Friday, January 01, 2010

Iran admits that June uprising was spontaneous, indigenous

PressTV, the Iranian regime's English-language media outlet, reports these "findings" from a statement by Intelligence Minister Heidar Moslehi:
"The Intelligence Ministry has obtained good clues in respect to the elements who had a role in the recent riots," Moslehi said in a televised interview on Thursday.

"This unrest is different from that of the past and is a prearranged counter-revolutionary movement, designed by agents of sedition," he added. 
 "Different from that of the past"? Such as the outpouring of hundreds of thousands of protesters in June, when the government asserted the following?

"We believe this is an organized network which is most probably affiliated to foreign-related groups and deliberately disturbs the peace and security of the public. Of course we have already ordered the law enforcement forces to deal with the issue," read the letter.

On a different note: as the brinkmanship continues between hardliners led by Ahmadinejad effectively calling for Mousavi's and Karroubi's heads and Mousavi asserting that he is ready for martyrdom, is there a hint of step-back in this part of the PressTV story cited above?
Meanwhile in a recently published statement, defeated presidential candidate Mir Hossein Mousavi rejected the allegations of his affiliations to western foes. He said he and his supporters are neither American, nor British.

Mousavi denounced those who disrespect the religious beliefs of the Iranian nation and dismissed the reports that his supporters desecrated the holy Qur'an and Ashura mourning ceremonies in Tehran last week.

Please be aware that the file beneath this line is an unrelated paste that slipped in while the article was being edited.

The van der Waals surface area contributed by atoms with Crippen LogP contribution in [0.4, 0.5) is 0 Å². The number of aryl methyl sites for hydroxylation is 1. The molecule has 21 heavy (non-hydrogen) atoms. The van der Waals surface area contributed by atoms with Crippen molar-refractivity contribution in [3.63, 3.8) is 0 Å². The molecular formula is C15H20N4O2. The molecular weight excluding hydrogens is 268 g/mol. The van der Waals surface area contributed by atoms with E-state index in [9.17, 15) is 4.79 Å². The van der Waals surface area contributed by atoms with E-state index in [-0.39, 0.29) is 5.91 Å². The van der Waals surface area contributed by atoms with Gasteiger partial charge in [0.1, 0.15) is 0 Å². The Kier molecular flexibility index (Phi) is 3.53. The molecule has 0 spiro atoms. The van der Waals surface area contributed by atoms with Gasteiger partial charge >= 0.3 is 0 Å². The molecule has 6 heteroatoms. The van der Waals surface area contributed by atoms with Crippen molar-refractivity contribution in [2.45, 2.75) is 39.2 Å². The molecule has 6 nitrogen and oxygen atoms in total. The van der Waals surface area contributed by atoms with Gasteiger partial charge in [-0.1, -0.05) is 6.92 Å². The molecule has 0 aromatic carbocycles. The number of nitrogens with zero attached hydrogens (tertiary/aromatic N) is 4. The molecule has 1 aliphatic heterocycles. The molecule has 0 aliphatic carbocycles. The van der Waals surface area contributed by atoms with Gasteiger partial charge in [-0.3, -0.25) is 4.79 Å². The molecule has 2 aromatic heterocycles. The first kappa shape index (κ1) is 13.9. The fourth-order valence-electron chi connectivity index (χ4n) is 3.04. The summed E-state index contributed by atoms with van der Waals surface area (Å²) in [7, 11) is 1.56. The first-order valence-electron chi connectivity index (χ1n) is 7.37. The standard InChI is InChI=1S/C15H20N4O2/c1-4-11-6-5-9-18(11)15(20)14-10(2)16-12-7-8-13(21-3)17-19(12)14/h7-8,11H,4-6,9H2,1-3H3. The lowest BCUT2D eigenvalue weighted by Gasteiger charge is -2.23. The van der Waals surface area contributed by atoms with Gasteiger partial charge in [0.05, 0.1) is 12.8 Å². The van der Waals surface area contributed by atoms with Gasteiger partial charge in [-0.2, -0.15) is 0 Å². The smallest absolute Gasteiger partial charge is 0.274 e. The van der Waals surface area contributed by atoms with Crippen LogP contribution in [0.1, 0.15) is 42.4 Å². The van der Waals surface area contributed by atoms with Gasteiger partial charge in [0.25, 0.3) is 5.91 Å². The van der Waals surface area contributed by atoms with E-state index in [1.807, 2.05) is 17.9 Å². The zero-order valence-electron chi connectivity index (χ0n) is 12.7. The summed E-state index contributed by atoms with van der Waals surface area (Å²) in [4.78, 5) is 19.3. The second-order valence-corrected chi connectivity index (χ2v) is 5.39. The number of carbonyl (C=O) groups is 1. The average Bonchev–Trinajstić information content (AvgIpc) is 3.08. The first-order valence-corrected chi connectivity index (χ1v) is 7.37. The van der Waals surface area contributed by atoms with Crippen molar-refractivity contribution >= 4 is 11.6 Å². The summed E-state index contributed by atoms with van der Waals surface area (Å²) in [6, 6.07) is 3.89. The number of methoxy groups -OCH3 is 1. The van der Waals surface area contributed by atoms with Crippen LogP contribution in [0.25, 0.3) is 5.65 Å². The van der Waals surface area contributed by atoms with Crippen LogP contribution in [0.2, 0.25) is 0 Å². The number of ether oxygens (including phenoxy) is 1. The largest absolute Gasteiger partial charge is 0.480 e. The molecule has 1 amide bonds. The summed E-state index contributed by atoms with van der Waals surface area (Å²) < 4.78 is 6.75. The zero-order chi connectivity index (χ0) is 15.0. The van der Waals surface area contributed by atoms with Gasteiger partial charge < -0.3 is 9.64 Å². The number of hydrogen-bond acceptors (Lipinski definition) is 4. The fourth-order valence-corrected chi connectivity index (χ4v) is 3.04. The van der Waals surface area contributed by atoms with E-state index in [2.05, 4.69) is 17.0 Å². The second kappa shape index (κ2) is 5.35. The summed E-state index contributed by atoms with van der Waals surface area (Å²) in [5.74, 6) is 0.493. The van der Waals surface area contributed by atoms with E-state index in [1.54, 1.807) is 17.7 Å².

He said if disrespect has taken place on the Ashura day, he and his supporters disapprove of it. The former Iranian prime minister condemned the killing of people during the Sunday demonstration in Tehran, describing it as the worst act of disrespect in the holy month of Muharram.

He also asserted that his supporters have never torn down the picture of the late leader of the Islamic Revolution, Imam Khomeini.

The defeated presidential candidate also called on the government to take responsibility for what he termed 'problems and shortcomings,' urging an amendment to the election law. 

That sounds like a distinctly moderate insider to me. Never mind  Mousavi's assertion (unreported here) that he is ready "to become a martyr" and his demand for "an honest and compassionate government that considers diversity of opinion and the popular vote to be opportunities, not threats.”

PressTV does periodically relay opposition leaders' statements deadpan, if bowdlerized. So maybe there's nothing worth noting here.  Still, the omission of the more challenging parts, and inclusion of those parts alleging sedition and sacrilege, does seem to buttress the image of Mousavi as a reformer from within -- as he always has been.

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